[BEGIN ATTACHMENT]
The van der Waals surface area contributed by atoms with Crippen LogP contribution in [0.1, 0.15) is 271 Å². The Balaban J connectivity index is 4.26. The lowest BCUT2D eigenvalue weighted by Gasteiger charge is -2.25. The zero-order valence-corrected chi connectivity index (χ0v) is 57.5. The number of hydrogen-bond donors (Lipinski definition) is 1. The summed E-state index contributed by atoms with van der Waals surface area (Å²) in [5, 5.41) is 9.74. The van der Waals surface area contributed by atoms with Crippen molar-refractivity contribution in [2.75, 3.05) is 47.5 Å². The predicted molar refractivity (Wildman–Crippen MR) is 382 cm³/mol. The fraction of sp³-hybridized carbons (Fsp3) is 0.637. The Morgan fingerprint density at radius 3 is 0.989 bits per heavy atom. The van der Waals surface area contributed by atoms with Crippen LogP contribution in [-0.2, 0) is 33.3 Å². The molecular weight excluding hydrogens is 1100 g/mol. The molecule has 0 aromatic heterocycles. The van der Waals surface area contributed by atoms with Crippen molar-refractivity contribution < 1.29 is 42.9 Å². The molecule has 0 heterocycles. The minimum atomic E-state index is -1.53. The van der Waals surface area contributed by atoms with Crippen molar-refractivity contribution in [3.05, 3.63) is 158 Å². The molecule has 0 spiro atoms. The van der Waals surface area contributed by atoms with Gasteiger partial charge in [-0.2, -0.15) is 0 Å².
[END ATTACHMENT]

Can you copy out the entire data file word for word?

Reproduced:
The van der Waals surface area contributed by atoms with Crippen LogP contribution in [0.1, 0.15) is 271 Å². The Balaban J connectivity index is 4.26. The lowest BCUT2D eigenvalue weighted by Gasteiger charge is -2.25. The zero-order valence-corrected chi connectivity index (χ0v) is 57.5. The number of hydrogen-bond donors (Lipinski definition) is 1. The summed E-state index contributed by atoms with van der Waals surface area (Å²) in [5, 5.41) is 9.74. The van der Waals surface area contributed by atoms with Crippen molar-refractivity contribution in [2.75, 3.05) is 47.5 Å². The predicted molar refractivity (Wildman–Crippen MR) is 382 cm³/mol. The fraction of sp³-hybridized carbons (Fsp3) is 0.637. The Morgan fingerprint density at radius 3 is 0.989 bits per heavy atom. The van der Waals surface area contributed by atoms with Crippen LogP contribution in [-0.2, 0) is 33.3 Å². The molecular weight excluding hydrogens is 1100 g/mol. The molecule has 0 aromatic heterocycles. The van der Waals surface area contributed by atoms with Crippen molar-refractivity contribution < 1.29 is 42.9 Å². The molecule has 0 heterocycles. The minimum atomic E-state index is -1.53. The van der Waals surface area contributed by atoms with Crippen molar-refractivity contribution in [3.05, 3.63) is 158 Å². The molecule has 0 spiro atoms. The van der Waals surface area contributed by atoms with Gasteiger partial charge in [-0.2, -0.15) is 0 Å².